Catalogue


From yellow dog Democrats to red state Republicans : Florida and its politics since 1940 /
David R. Colburn.
imprint
Gainesville : University Press of Florida ; Tampa, Fla. : published in cooperation with USF Libraries' Flordia Studies Center c2007.
description
x, 262 p.
ISBN
0813031559 (alk. paper), 9780813031552 (alk. paper)
format(s)
Book
Holdings
More Details
imprint
Gainesville : University Press of Florida ; Tampa, Fla. : published in cooperation with USF Libraries' Flordia Studies Center c2007.
isbn
0813031559 (alk. paper)
9780813031552 (alk. paper)
catalogue key
6238727
 
Includes bibliographical references (p. [239]-252) and index.
A Look Inside
Full Text Reviews
Appeared in Choice on 2008-09-01:
Colburn (Univ. of Florida) places Florida's gubernatorial politics since 1940 in the context of the state's remarkable cultural, economic, and demographic transformation. Like other southern states, Florida has journeyed since WW II from a dependably Democratic stronghold to a Republican enclave, albeit for different reasons. Colburn describes Florida as "a dynamic democracy of newcomers, immigrants, natives, seniors, rednecks, [and] evangelicals," and the influx of midwesterners, northeasterners, Cubans, and other Hispanics made Florida unlike the states of the old Confederacy. People came to improve their prospects, and even though Florida had its share of racial discord, business trumped racism, allowing leaders such as Governor LeRoy Collins (1955-61) to support reform rather than fight desegregation. Democrats Reubin Askew, Bob Graham, and Lawton Chiles, each elected to two four-year terms, and each of whom claimed Collins as a mentor, provided honest, progressive leadership for 24 years prior to the election of Republican Jeb Bush (1999-2007), who benefited from Florida's realignment as a red state and instituted popular anti-tax and limited-government reforms. Colburn treats Florida's role in the 2000 election as evidence that divisions within the state reflected a similarly conflicted national electorate. Summing Up: Recommended. All levels/libraries. A. J. Dunar University of Alabama in Huntsville
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Choice, September 2008
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Summaries
Description for Bookstore
The rise of Florida as bellwether for the politics of the South--and the nation "In this sweeping overview of modern Florida politics, Colburn challenges the country's preconceived notions of the Sunshine State's political leanings.From Yellow Dog Democrats to Red State Republicansis the result of a lifetime of observing and analyzing a once small and rural state that has transformed itself, in less than fifty years, into a political powerhouse and national weathervane."--Reubin O'D. Askew, Governor of Florida, 1971-1979 "An insightful analysis of how the Democrats lost--and the GOP gained--the most important swing state in the nation."--Cynthia Barnett, author ofMirage: Florida and the Vanishing Water of the Eastern U.S. Likely to raise hackles among Democrats and Republicans alike, this dynamic history of modern Florida argues that the Sunshine State has become the political and demographic future of the nation. David Colburn reveals how Florida gradually abandoned the traditions of race and personality that linked it to the Democratic Party. The book focuses particularly on the population growth and chaotic gubernatorial politics that altered the state from 1940, when it was a sleepy impoverished southern outpost, to the present and the emergence of a dominant Republican Party. In the twenty-first century, Colburn says, Florida is a dynamic, highly partisan, largely conservative state at the cultural, social, and economic intersection of the Western Hemisphere. But the transition hasn't been entirely felicitous. Allegations abound that the state is a "banana republic" favoring the wealthy, a piece of paradise that embraces "immigrants, natives, seniors, rednecks, evangelicals, and yes, flim-flam artists and mobile home salesmen. All of whom came to the state looking for ways to improve their lot in life." Colburn depicts the state's colorful governors at the center of every postwar development from Cracker to Sun Belt politics, from segregation to integration, from boosterism and modernization to economic and environmental crises. As the story of one of the most influential states in the nation, the book redefines Florida politics.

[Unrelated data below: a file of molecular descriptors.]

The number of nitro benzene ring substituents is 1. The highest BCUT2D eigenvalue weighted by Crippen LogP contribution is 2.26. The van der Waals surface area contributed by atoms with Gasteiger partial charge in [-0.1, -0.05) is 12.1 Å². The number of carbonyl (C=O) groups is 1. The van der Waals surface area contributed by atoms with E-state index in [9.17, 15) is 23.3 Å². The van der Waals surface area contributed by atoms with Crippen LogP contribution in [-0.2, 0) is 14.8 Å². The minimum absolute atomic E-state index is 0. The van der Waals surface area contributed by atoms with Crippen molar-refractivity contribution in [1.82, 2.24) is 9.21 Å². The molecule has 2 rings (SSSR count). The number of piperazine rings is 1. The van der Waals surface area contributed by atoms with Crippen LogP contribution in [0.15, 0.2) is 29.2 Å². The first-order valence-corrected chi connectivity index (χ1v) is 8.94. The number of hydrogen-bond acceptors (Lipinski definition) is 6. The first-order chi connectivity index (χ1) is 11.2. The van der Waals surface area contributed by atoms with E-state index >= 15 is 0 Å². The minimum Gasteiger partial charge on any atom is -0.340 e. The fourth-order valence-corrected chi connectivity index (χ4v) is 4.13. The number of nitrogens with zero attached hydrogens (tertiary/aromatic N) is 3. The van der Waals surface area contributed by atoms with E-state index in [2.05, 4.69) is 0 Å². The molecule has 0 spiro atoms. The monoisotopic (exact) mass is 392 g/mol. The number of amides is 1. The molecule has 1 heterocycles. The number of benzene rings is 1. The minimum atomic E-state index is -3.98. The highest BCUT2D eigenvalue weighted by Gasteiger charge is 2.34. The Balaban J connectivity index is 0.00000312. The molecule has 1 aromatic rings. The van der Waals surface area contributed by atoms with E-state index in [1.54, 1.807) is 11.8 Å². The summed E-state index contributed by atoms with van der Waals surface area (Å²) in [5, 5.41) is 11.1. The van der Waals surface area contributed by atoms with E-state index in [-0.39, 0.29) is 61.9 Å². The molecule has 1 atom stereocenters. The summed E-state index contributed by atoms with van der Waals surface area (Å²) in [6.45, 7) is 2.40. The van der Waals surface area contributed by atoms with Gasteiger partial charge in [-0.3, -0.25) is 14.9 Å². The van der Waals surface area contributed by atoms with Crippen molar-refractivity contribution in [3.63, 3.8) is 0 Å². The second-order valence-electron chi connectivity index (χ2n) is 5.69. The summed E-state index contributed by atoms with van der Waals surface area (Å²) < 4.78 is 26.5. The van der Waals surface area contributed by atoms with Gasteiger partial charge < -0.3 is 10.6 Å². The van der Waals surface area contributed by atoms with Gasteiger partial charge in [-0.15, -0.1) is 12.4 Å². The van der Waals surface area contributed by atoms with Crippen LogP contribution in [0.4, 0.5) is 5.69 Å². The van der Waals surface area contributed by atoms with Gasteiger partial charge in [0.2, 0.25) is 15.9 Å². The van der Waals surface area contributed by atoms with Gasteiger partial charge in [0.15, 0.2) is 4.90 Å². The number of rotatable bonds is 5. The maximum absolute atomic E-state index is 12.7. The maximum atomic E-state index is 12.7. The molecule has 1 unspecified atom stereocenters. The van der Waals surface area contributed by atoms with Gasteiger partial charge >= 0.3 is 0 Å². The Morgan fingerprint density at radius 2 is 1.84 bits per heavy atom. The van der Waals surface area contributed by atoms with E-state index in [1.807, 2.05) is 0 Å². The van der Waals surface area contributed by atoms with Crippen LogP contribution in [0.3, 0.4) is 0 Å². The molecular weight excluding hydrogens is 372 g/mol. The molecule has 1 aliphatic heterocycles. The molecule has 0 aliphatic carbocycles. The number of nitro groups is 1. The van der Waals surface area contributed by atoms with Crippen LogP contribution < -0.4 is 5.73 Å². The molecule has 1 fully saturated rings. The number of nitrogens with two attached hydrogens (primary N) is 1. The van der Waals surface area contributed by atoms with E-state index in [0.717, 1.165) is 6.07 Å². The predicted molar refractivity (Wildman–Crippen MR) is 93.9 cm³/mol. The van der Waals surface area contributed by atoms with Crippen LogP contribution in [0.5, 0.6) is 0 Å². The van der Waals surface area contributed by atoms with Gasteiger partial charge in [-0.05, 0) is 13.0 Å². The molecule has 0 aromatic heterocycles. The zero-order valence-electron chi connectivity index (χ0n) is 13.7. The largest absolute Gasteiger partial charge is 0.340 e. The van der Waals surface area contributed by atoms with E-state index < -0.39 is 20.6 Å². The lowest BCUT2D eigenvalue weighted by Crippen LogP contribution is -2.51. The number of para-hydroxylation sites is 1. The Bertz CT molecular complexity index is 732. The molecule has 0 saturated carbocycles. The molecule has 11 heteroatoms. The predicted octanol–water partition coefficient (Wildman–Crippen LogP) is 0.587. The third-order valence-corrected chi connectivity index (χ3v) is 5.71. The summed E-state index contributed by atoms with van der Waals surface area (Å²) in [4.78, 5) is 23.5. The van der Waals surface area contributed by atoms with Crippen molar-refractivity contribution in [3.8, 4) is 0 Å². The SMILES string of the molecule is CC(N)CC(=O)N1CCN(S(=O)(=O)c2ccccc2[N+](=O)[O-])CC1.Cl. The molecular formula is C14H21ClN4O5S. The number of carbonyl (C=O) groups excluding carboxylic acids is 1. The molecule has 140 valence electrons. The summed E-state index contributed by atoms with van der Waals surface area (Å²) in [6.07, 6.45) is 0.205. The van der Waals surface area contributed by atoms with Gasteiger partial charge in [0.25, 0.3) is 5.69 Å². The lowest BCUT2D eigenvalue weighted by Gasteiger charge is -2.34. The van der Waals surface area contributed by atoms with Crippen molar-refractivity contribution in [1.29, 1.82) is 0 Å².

Main Description
Likely to raise hackles among Democrats and Republicans alike, this dynamic history of modern Florida argues that the Sunshine State has become the political and demographic future of the nation. David Colburn reveals how Florida gradually abandoned the traditions of race and personality that linked it to the Democratic Party. The book focuses particularly on the population growth and chaotic gubernatorial politics that altered the state from 1940, when it was a sleepy impoverished southern outpost, to the present and the emergence of a dominant Republican Party. In the twenty-first century, Colburn says, Florida is a dynamic, highly partisan, largely conservative state at the cultural, social, and economic intersection of the Western Hemisphere. But the transition hasn't been entirely felicitous. Allegations abound that the state is a "banana republic" favoring the wealthy, a piece of paradise that embraces "immigrants, natives, seniors, rednecks, evangelicals, and yes, flim-flam artists and mobile home salesmen. All of whom came to the state looking for ways to improve their lot in life." Colburn depicts the state's colorful governors at the center of every postwar development from Cracker to Sun Belt politics, from segregation to integration, from boosterism and modernization to economic and environmental crises. As the story of one of the most influential states in the nation, the book redefines Florida politics.